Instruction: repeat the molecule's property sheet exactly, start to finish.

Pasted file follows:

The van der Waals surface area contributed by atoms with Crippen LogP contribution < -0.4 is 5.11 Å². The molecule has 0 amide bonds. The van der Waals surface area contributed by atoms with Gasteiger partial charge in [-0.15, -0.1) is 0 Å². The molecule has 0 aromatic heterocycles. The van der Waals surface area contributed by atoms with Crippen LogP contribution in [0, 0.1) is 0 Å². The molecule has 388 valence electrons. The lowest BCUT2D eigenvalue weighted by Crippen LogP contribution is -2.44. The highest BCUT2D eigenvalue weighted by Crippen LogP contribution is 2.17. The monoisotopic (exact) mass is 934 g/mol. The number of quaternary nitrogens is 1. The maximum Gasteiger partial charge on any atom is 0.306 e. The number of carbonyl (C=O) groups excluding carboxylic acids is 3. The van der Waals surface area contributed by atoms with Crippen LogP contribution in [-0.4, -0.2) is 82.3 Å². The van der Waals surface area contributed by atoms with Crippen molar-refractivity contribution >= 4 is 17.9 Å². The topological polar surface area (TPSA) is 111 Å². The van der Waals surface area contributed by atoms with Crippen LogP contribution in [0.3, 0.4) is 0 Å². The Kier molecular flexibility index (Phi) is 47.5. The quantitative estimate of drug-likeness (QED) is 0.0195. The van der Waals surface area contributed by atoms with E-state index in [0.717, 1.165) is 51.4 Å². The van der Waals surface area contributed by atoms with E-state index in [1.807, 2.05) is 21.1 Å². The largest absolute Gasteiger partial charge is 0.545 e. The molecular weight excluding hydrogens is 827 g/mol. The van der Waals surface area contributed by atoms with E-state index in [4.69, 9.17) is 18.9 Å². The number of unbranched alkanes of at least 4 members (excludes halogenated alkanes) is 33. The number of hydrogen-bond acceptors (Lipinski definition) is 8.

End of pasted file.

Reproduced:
The van der Waals surface area contributed by atoms with Crippen LogP contribution < -0.4 is 5.11 Å². The molecule has 0 amide bonds. The van der Waals surface area contributed by atoms with Gasteiger partial charge in [-0.15, -0.1) is 0 Å². The molecule has 0 aromatic heterocycles. The van der Waals surface area contributed by atoms with Crippen LogP contribution in [0, 0.1) is 0 Å². The molecule has 388 valence electrons. The lowest BCUT2D eigenvalue weighted by Crippen LogP contribution is -2.44. The highest BCUT2D eigenvalue weighted by Crippen LogP contribution is 2.17. The monoisotopic (exact) mass is 934 g/mol. The number of quaternary nitrogens is 1. The maximum Gasteiger partial charge on any atom is 0.306 e. The number of carbonyl (C=O) groups excluding carboxylic acids is 3. The van der Waals surface area contributed by atoms with Crippen LogP contribution in [-0.4, -0.2) is 82.3 Å². The van der Waals surface area contributed by atoms with Crippen molar-refractivity contribution >= 4 is 17.9 Å². The topological polar surface area (TPSA) is 111 Å². The van der Waals surface area contributed by atoms with Crippen LogP contribution in [0.3, 0.4) is 0 Å². The Kier molecular flexibility index (Phi) is 47.5. The quantitative estimate of drug-likeness (QED) is 0.0195. The van der Waals surface area contributed by atoms with E-state index in [0.717, 1.165) is 51.4 Å². The van der Waals surface area contributed by atoms with E-state index in [1.807, 2.05) is 21.1 Å². The largest absolute Gasteiger partial charge is 0.545 e. The molecular weight excluding hydrogens is 827 g/mol. The van der Waals surface area contributed by atoms with E-state index in [4.69, 9.17) is 18.9 Å². The number of unbranched alkanes of at least 4 members (excludes halogenated alkanes) is 33. The number of hydrogen-bond acceptors (Lipinski definition) is 8.